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China expected to face more climate havoc despite cool-off in some regions

SHANGHAI — Extreme heat in China played havoc with crops and power supplies on Wednesday despite lower temperatures in some regions, with authorities across the Yangtze river basin scrambling to limit the damage from climate change on crops and livestock.

The southwestern region of Chongqing has been hit especially hard by weeks of hot, dry weather. One resident, Zhang Ronghai, told Reuters that both his water and his power had been cut after a four-day mountain fire in the district of Jiangjin.

“People need to go to a power center over 10 kilometers (6 miles) away to charge their phones,” Mr. Zhang said.

Chongqing’s agriculture bureau drew up emergency measures to protect livestock at more than 5,000 large-scale pig farms, which have faced “severe ≠challenges” as a result of the heat, state media said.

Damage to crops and water scarcity could “spread to other food-related sectors, resulting in a substantial price increase or a food crisis in the most severe case”, said Lin Zhong, a professor at City University of Hong Kong who has studied the impact of climate change on agriculture in China.

China’s National Meteorological Center downgraded its national heat warning to “orange” on Wednesday after 12 consecutive days of “red alerts”, but temperatures are still expected to exceed 40 Celsius (104 Fahrenheit) in Chongqing, Sichuan and other parts of the Yangtze basin.

China has warned it is especially vulnerable to climate change and natural disasters are expected to proliferate in coming years as a result of more volatile weather.

As the drought drags on, state media have been turning their attention to the impact of climate change in other countries.

“Climate change is once again a wake-up call for the world,” said the official newspaper of China’s corruption watchdog on Tuesday, adding that damaging heatwaves and droughts have hit Europe, Africa and North America in recent weeks.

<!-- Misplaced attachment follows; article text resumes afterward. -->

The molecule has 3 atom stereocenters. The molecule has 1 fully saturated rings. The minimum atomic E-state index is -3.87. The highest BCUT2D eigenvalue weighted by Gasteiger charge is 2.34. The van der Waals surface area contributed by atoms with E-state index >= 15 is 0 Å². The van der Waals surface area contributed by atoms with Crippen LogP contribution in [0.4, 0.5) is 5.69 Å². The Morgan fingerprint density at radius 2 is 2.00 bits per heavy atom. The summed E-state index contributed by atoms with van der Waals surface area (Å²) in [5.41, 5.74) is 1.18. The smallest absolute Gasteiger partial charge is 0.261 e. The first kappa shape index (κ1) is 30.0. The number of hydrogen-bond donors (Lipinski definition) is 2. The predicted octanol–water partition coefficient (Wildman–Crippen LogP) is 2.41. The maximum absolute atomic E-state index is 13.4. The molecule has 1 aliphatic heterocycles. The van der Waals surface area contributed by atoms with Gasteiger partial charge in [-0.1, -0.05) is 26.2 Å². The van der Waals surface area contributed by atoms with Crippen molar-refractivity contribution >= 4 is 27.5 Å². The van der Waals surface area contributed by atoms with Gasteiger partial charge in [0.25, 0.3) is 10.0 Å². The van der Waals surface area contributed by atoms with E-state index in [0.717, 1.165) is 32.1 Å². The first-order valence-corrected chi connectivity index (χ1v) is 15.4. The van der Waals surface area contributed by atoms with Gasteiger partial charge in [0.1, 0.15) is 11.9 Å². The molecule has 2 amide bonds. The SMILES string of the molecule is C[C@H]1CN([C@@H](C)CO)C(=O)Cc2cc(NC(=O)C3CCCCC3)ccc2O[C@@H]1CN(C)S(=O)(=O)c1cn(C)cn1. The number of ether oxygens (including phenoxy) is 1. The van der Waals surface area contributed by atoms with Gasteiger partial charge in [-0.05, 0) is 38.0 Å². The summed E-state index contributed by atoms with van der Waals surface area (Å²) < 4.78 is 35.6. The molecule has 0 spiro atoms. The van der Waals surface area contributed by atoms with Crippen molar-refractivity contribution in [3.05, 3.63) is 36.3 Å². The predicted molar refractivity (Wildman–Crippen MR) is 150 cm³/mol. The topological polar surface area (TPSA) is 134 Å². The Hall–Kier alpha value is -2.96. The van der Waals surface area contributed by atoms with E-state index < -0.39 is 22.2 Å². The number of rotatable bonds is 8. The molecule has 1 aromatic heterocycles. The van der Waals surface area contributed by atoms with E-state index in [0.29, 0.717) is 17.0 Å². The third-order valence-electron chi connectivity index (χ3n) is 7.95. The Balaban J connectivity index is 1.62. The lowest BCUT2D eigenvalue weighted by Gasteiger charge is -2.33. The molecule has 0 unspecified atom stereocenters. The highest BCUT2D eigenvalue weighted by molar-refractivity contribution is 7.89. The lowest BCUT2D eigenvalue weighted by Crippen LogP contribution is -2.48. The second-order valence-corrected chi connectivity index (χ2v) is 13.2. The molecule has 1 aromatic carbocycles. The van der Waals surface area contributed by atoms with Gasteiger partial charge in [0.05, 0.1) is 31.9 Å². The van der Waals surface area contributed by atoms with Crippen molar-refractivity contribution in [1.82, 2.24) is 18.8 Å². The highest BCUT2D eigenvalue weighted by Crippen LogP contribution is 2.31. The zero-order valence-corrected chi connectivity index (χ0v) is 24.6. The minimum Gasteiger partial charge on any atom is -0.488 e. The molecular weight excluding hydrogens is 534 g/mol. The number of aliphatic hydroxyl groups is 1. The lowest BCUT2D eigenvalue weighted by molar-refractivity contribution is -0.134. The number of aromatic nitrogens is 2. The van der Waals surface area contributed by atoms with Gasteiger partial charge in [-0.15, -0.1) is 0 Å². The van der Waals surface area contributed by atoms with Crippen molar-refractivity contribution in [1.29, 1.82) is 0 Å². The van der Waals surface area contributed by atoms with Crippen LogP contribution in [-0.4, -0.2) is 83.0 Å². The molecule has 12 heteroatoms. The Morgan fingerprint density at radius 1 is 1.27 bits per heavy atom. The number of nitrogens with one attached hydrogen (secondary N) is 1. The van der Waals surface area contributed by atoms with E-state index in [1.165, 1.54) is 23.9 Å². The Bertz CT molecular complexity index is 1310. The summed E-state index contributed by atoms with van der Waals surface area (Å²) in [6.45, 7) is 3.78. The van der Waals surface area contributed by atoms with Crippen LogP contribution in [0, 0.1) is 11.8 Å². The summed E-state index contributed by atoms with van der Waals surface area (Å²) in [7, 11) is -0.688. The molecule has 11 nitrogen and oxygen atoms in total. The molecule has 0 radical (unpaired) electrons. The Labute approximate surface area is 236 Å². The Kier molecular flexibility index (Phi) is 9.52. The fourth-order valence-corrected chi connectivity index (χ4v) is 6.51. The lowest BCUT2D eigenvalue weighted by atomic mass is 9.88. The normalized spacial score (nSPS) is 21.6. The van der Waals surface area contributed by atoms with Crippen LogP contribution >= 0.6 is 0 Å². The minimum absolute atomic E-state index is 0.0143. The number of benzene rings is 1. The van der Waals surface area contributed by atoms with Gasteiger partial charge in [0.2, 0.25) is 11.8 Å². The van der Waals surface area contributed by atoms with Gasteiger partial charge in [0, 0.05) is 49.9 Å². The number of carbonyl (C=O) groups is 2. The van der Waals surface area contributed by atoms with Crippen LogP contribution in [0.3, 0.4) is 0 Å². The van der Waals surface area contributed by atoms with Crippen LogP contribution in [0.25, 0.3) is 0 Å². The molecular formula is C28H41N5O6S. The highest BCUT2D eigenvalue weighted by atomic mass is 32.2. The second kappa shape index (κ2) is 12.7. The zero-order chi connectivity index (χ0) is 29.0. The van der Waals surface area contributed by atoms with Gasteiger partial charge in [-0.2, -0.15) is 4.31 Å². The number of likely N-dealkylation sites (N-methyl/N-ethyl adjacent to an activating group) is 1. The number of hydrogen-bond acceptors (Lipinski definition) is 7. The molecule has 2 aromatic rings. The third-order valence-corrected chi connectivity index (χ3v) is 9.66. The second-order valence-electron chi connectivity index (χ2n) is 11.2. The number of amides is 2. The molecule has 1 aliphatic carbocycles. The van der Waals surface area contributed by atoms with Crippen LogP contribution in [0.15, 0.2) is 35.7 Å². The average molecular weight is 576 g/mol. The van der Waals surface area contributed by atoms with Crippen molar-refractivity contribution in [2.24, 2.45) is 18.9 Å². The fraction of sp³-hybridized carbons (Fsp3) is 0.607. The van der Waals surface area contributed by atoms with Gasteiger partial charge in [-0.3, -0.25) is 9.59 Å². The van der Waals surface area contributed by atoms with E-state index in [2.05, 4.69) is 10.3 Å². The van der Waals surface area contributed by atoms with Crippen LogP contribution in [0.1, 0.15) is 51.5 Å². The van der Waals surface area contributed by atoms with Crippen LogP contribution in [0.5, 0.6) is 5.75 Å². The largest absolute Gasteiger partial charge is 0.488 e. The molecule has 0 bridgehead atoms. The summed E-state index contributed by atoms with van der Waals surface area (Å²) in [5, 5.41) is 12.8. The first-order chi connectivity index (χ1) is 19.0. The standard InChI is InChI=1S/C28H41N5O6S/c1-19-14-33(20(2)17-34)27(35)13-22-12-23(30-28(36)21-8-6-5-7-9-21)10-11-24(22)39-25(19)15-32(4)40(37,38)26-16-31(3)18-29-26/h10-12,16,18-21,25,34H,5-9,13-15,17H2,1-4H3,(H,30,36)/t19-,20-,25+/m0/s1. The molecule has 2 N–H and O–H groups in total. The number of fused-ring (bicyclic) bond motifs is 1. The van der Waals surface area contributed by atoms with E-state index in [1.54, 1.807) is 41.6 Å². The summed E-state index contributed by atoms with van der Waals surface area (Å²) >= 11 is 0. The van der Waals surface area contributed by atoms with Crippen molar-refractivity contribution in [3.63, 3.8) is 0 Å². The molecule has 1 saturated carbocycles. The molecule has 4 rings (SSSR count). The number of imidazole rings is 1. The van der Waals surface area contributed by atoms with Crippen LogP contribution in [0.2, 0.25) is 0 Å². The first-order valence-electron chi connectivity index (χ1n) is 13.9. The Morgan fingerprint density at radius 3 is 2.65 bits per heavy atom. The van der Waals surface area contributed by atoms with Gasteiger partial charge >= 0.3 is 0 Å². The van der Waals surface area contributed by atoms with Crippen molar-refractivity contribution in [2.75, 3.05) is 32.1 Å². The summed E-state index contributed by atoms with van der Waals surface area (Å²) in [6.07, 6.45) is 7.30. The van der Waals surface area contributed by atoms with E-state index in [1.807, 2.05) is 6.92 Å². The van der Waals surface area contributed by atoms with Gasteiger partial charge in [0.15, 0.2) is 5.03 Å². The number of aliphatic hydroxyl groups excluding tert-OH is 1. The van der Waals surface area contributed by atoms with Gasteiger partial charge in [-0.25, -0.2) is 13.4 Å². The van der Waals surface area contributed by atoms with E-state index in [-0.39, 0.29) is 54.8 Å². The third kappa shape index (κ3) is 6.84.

China, the world’s largest source of climate-warming greenhouse gas emissions, is committed to bringing CO2 to a peak before 2030 and to become “carbon neutral” by 2060, and it is also racing ahead in renewable energy development.

But the drought has eroded hydropower generation and coal-fired power is again on the rise, with plants in Anhui province raising output by 12% compared with normal years.

Prospects for international cooperation to tackle the problem dimmed following the visit of US House of Representatives speaker Nancy Pelosi to Taiwan this month.

In response, an angry China canceled climate talks with the United States, ending an important channel that has helped drive greener policies.

China has said the climate cannot be separated from wider diplomatic issues. The foreign ministry told the United States last week that it should end a boycott of solar power products from the Xinjiang region and provide funds to help developing countries adapt.

The United States has banned imports from Xinjiang in an effort to safeguard the US market from products potentially tainted by human rights abuses. China denies that abuses are taking place.

“If recent events don’t focus minds, it’s hard to know what will,” Mark Beeson, a professor at the University of Technology, Sydney, who studies global climate politics, said of prospects for international cooperation. — Reuters

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